My first Ruby application recently went live a month or two back. I’ve been meaning to get some experience with Ruby for quite a while now, but it took a real project to actually get a chance to really do something with it. Of course, “real project” in this case is a project that just as easily could have been coded in static HTML :-).

The project turned out to building a website for Arkansas Pediatric Therapy, which is the company that my wife does speech therapy for. The initial requirements for the site were to just get some static content out there, but it still gave me an opportunity to use some Ruby to build the site.

Because the site really has no database needs of any kind yet, I ended up choosing to use Sinatra instead of Rails. For deployment, I used Heroku. I was also able to incorporate some basic integration with the Google Maps API. For my JavaScript framework, I used jQuery. For the web design, I ended up asking one of my coworkers, Tim Franklin, to help me out. His web design skill far exceed mine, so that was definitely the right choice.

So, basically, I took the initial requirements to build an easy static HTML site and ran! Was it overkill? I don’t think so - I ended up learning a lot and I don’t have duplication of HTML all over the place. It should be pretty easy to add dynamic content later if I wish to. It really didn’t take a lot more time either. (NOTE: I did use webgen at first to build a static HTML version of the site. If you really just want static content, I can definitely recommend using it to take advantage of templates.)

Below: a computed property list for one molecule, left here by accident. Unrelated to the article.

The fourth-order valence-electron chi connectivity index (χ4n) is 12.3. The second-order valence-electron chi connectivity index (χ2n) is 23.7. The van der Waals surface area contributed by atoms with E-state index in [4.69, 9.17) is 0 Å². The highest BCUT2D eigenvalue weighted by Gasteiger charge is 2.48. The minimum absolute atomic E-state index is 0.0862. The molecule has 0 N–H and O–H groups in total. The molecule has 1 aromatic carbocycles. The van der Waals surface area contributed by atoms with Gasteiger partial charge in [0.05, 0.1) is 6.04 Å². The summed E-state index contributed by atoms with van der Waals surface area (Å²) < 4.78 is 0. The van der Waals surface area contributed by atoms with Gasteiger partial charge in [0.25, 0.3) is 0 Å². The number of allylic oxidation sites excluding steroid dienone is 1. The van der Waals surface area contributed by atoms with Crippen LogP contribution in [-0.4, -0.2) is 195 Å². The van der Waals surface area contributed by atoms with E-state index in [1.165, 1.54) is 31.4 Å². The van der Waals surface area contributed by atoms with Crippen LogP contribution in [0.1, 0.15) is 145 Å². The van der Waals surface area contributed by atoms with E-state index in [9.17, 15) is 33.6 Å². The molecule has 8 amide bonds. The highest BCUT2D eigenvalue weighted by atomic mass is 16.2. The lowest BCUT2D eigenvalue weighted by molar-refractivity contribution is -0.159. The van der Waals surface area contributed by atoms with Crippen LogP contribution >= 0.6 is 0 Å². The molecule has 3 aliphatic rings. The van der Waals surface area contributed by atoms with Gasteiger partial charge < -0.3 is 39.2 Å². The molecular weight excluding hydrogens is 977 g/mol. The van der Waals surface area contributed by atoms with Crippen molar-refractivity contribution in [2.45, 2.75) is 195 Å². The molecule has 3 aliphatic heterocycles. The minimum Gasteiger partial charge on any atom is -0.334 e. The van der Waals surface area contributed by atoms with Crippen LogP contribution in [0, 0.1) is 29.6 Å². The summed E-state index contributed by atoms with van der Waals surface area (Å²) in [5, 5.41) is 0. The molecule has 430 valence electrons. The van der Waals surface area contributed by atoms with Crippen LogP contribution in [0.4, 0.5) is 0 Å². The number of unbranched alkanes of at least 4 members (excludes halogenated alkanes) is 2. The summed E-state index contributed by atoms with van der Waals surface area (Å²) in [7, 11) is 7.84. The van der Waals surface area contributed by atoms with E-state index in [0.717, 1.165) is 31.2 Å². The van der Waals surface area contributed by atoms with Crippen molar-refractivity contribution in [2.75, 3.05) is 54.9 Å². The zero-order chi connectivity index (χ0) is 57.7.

But… the post title is about IronRuby… did I use IronRuby for this site? Actually, I didn’t. I might’ve tried it, but I’m pretty sure that Heroku doesn’t support IronRuby currently. Maybe some future site can take advantage of IronRuby. What I want to do is share some of this cool Ruby knowledge with my predominantly .NET readership using IronRuby.

So, here are the steps you can take to build your first Sinatra application using IronRuby!

Downloading, Installing IronRuby, and Adding it Your Path

First, you’ll have to download IronRuby. At the time of this post, it looks like the most current version is 0.9.1 though I used 0.9.0 for the post. The release is just a ZIP file, so all you have to do is extract it and go. I would recommend extracting the zip to your C:\ drive (or root somewhere) as opposed to somewhere under Program Files. Why? Well, I initially dropped mine under Program Files and received an error when trying to install the sinatra gem. I ended up finding this post to fix it - the problem is that the one of the paths is too long (check out all the information about the infamous MAX_PATH constant).

You should have a directory that looks something like c:\ironruby-0.9.1 with the rest of the files underneath it. Next, you’ll need to add the bin directory to your path. For now, I’m just going to add it to my PowerShell profile instead of adding it for the entire system. Here’s all you have to do:

$env:path += ';C:\ironruby-0.9.0\bin'

Once this is done, the IronRuby commands should all be in scope. You can verify this by running “Get-Command ir*” which should return all of the commands under the IronRuby bin directory.

Installing the Sinatra Gem